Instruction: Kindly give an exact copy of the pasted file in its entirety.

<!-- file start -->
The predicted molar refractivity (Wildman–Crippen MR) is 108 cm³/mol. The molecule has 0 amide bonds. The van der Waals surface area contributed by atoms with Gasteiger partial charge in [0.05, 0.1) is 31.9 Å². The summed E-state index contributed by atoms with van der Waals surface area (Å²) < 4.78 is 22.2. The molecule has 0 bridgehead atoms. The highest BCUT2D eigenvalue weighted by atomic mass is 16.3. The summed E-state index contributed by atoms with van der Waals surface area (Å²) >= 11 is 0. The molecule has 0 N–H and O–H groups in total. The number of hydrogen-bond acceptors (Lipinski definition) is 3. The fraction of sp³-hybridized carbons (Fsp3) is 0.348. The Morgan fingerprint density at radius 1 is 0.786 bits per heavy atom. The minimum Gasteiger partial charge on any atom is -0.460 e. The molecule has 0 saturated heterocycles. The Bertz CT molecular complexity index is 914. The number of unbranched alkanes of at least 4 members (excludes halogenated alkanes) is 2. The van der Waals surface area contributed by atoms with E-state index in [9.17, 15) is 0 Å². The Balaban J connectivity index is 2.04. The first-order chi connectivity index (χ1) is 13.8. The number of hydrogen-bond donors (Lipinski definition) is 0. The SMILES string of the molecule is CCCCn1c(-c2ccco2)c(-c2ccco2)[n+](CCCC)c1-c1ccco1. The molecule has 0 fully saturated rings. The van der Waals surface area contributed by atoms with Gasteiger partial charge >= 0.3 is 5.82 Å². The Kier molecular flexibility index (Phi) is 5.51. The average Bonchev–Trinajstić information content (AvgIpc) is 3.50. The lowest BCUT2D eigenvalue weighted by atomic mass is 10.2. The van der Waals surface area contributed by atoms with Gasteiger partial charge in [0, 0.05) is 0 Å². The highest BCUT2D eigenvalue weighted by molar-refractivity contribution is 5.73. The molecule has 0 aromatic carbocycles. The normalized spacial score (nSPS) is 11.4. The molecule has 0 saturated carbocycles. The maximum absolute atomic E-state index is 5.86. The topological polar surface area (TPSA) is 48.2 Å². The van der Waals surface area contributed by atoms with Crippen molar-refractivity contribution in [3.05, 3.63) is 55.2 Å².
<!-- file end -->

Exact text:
The predicted molar refractivity (Wildman–Crippen MR) is 108 cm³/mol. The molecule has 0 amide bonds. The van der Waals surface area contributed by atoms with Gasteiger partial charge in [0.05, 0.1) is 31.9 Å². The summed E-state index contributed by atoms with van der Waals surface area (Å²) < 4.78 is 22.2. The molecule has 0 bridgehead atoms. The highest BCUT2D eigenvalue weighted by atomic mass is 16.3. The summed E-state index contributed by atoms with van der Waals surface area (Å²) >= 11 is 0. The molecule has 0 N–H and O–H groups in total. The number of hydrogen-bond acceptors (Lipinski definition) is 3. The fraction of sp³-hybridized carbons (Fsp3) is 0.348. The Morgan fingerprint density at radius 1 is 0.786 bits per heavy atom. The minimum Gasteiger partial charge on any atom is -0.460 e. The molecule has 0 saturated heterocycles. The Bertz CT molecular complexity index is 914. The number of unbranched alkanes of at least 4 members (excludes halogenated alkanes) is 2. The van der Waals surface area contributed by atoms with E-state index in [9.17, 15) is 0 Å². The Balaban J connectivity index is 2.04. The first-order chi connectivity index (χ1) is 13.8. The number of hydrogen-bond donors (Lipinski definition) is 0. The SMILES string of the molecule is CCCCn1c(-c2ccco2)c(-c2ccco2)[n+](CCCC)c1-c1ccco1. The molecule has 0 fully saturated rings. The van der Waals surface area contributed by atoms with Gasteiger partial charge >= 0.3 is 5.82 Å². The Kier molecular flexibility index (Phi) is 5.51. The average Bonchev–Trinajstić information content (AvgIpc) is 3.50. The lowest BCUT2D eigenvalue weighted by atomic mass is 10.2. The van der Waals surface area contributed by atoms with Gasteiger partial charge in [0, 0.05) is 0 Å². The highest BCUT2D eigenvalue weighted by molar-refractivity contribution is 5.73. The molecule has 0 aromatic carbocycles. The normalized spacial score (nSPS) is 11.4. The molecule has 0 saturated carbocycles. The maximum absolute atomic E-state index is 5.86. The topological polar surface area (TPSA) is 48.2 Å². The van der Waals surface area contributed by atoms with Crippen molar-refractivity contribution in [3.05, 3.63) is 55.2 Å².